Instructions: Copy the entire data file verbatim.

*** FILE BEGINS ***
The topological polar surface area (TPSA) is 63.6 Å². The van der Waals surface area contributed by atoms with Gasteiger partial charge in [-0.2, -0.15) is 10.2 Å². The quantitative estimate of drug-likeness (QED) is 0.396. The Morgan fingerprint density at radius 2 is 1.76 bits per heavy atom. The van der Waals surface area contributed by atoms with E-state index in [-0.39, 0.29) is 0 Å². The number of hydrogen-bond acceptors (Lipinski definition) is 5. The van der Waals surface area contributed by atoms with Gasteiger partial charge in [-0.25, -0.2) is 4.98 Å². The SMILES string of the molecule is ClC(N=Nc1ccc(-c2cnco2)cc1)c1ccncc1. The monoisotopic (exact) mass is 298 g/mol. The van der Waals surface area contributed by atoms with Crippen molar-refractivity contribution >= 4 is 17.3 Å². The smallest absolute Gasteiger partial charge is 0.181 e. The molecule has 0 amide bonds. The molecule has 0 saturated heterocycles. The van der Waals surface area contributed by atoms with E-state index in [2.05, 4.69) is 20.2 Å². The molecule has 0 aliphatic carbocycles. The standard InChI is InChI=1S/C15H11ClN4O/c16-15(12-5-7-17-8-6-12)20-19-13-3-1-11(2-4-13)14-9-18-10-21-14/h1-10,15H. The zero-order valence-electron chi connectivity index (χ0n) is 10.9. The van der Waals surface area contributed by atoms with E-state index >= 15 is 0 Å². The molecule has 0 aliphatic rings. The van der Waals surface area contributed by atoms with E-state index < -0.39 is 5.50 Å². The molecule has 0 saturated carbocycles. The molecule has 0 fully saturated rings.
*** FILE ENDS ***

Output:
The topological polar surface area (TPSA) is 63.6 Å². The van der Waals surface area contributed by atoms with Gasteiger partial charge in [-0.2, -0.15) is 10.2 Å². The quantitative estimate of drug-likeness (QED) is 0.396. The Morgan fingerprint density at radius 2 is 1.76 bits per heavy atom. The van der Waals surface area contributed by atoms with E-state index in [-0.39, 0.29) is 0 Å². The number of hydrogen-bond acceptors (Lipinski definition) is 5. The van der Waals surface area contributed by atoms with Gasteiger partial charge in [-0.25, -0.2) is 4.98 Å². The SMILES string of the molecule is ClC(N=Nc1ccc(-c2cnco2)cc1)c1ccncc1. The monoisotopic (exact) mass is 298 g/mol. The van der Waals surface area contributed by atoms with Crippen molar-refractivity contribution >= 4 is 17.3 Å². The smallest absolute Gasteiger partial charge is 0.181 e. The molecule has 0 amide bonds. The molecule has 0 saturated heterocycles. The van der Waals surface area contributed by atoms with E-state index in [2.05, 4.69) is 20.2 Å². The molecule has 0 aliphatic carbocycles. The standard InChI is InChI=1S/C15H11ClN4O/c16-15(12-5-7-17-8-6-12)20-19-13-3-1-11(2-4-13)14-9-18-10-21-14/h1-10,15H. The zero-order valence-electron chi connectivity index (χ0n) is 10.9. The van der Waals surface area contributed by atoms with E-state index >= 15 is 0 Å². The molecule has 0 aliphatic rings. The van der Waals surface area contributed by atoms with E-state index < -0.39 is 5.50 Å². The molecule has 0 saturated carbocycles. The molecule has 0 fully saturated rings.